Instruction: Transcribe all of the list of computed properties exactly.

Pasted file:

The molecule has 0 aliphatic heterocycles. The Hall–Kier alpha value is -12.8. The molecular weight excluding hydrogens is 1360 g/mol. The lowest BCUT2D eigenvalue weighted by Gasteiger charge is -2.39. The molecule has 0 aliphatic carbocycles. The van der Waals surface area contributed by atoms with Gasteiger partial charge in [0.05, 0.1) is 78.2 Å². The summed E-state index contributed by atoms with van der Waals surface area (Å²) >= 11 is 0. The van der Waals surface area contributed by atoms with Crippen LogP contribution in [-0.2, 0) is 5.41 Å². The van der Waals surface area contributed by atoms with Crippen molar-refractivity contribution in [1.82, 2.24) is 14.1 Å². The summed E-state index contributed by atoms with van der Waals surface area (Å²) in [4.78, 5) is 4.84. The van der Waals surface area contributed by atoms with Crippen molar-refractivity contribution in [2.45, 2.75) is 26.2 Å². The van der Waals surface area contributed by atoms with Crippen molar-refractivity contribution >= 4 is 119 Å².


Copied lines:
The molecule has 0 aliphatic heterocycles. The Hall–Kier alpha value is -12.8. The molecular weight excluding hydrogens is 1360 g/mol. The lowest BCUT2D eigenvalue weighted by Gasteiger charge is -2.39. The molecule has 0 aliphatic carbocycles. The van der Waals surface area contributed by atoms with Gasteiger partial charge in [0.05, 0.1) is 78.2 Å². The summed E-state index contributed by atoms with van der Waals surface area (Å²) >= 11 is 0. The van der Waals surface area contributed by atoms with Crippen LogP contribution in [-0.2, 0) is 5.41 Å². The van der Waals surface area contributed by atoms with Crippen molar-refractivity contribution in [1.82, 2.24) is 14.1 Å². The summed E-state index contributed by atoms with van der Waals surface area (Å²) in [4.78, 5) is 4.84. The van der Waals surface area contributed by atoms with Crippen molar-refractivity contribution in [2.45, 2.75) is 26.2 Å². The van der Waals surface area contributed by atoms with Crippen molar-refractivity contribution >= 4 is 119 Å².